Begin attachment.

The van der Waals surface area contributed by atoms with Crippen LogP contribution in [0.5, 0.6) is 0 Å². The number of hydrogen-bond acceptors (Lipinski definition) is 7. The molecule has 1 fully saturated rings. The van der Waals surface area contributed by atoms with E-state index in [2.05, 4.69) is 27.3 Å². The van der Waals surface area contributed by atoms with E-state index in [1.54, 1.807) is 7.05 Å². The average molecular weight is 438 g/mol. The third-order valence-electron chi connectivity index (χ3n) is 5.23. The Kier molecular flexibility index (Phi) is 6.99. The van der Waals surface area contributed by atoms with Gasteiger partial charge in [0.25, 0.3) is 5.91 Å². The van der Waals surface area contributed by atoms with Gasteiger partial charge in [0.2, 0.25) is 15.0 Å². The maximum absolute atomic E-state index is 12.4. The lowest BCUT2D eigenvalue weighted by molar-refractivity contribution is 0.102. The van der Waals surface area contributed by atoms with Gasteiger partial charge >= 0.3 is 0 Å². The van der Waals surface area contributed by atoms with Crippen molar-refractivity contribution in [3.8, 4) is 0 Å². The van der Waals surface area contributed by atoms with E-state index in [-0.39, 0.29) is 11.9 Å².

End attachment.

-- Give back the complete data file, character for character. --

The van der Waals surface area contributed by atoms with Crippen LogP contribution in [0.5, 0.6) is 0 Å². The number of hydrogen-bond acceptors (Lipinski definition) is 7. The molecule has 1 fully saturated rings. The van der Waals surface area contributed by atoms with E-state index in [2.05, 4.69) is 27.3 Å². The van der Waals surface area contributed by atoms with E-state index in [1.54, 1.807) is 7.05 Å². The average molecular weight is 438 g/mol. The third-order valence-electron chi connectivity index (χ3n) is 5.23. The Kier molecular flexibility index (Phi) is 6.99. The van der Waals surface area contributed by atoms with Gasteiger partial charge in [0.25, 0.3) is 5.91 Å². The van der Waals surface area contributed by atoms with Gasteiger partial charge in [0.2, 0.25) is 15.0 Å². The maximum absolute atomic E-state index is 12.4. The lowest BCUT2D eigenvalue weighted by molar-refractivity contribution is 0.102. The van der Waals surface area contributed by atoms with Gasteiger partial charge >= 0.3 is 0 Å². The van der Waals surface area contributed by atoms with Crippen molar-refractivity contribution in [3.8, 4) is 0 Å². The van der Waals surface area contributed by atoms with E-state index in [-0.39, 0.29) is 11.9 Å².